Auckland Zoo is currently undertaking its most ambitious development in its 95-year history – a grand design home for the animals, and a world-class immersive experience for visitors. With construction comes noise, and some days a lot of it. Manager of Conservation Science and Research, Dr. Richard Jakob-Hoff is leading a team of researchers and collaborators aiming to determine the impact of that noise on the animals – especially those with an acute sense of hearing. Sound is somewhat of a ‘super-sense’ for elephants, giraffes, alligators and emus – some can hear extremely high frequencies, low frequencies, and alligators can even feel sound through their jaws.
There have been few studies completed about noise impact on animals, but with collaborators from Unitech, University of Auckland, and Massey there has never been a study this detailed. The methodology involves analysing both video footage of the animals, and measuring their stress hormones from their faecal samples. Footage was taken of the animals for a period of time before construction, and then also while they were exposed to construction noises. Different types of behaviours were given different codes, and then the footage will be analysed frame by frame and coded.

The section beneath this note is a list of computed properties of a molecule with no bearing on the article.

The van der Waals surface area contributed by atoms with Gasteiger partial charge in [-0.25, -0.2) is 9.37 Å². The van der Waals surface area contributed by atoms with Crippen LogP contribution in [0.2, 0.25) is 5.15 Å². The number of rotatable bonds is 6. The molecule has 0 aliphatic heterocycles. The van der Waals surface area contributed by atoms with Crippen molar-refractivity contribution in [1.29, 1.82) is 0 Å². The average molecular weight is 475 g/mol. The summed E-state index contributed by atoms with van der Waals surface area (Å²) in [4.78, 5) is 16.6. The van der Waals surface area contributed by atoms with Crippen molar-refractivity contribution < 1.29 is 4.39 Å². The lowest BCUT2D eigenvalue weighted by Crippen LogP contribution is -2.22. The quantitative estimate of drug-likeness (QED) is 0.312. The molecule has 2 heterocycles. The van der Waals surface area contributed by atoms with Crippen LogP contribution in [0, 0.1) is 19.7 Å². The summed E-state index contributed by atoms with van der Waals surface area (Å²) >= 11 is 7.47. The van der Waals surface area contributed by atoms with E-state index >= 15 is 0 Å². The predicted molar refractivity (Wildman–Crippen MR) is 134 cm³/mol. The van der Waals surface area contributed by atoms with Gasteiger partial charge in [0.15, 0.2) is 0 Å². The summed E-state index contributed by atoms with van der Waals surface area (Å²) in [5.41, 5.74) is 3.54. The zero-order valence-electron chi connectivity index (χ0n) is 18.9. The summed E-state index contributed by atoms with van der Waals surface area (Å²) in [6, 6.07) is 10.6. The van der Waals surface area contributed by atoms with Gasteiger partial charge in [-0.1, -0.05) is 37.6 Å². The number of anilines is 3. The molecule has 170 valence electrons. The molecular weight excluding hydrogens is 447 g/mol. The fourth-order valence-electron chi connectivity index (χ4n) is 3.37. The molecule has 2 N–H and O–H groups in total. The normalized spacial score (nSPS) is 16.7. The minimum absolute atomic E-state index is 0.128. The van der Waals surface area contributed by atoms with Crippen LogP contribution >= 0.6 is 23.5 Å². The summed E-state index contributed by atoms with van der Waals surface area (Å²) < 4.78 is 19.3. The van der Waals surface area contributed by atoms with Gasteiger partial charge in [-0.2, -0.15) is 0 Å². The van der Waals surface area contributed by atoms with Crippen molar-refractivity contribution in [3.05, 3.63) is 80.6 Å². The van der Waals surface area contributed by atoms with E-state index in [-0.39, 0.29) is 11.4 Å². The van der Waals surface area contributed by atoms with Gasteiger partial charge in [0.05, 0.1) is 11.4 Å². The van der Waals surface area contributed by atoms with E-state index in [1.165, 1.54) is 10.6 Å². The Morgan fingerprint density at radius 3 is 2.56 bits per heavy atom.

This research is still ongoing and being analysed, and the end results will give hard evidence for decision making around animal management. With animal welfare a top priority, the importance of such research is immeasurable in an environment which is constantly evolving to meet the needs of the animals.
Dr. Richard Jakob-Hoff began his zoo career as a keeper at Whipsnade Zoo, and then decided to study Veterinary Science at Murdoch University in Australia. Dr Jakob-Hoff believes that at zoos, with the privilege of looking after such unusual animals, also comes an obligation to research as much as we can about them, feed that back into the care of that animal, and its conservation.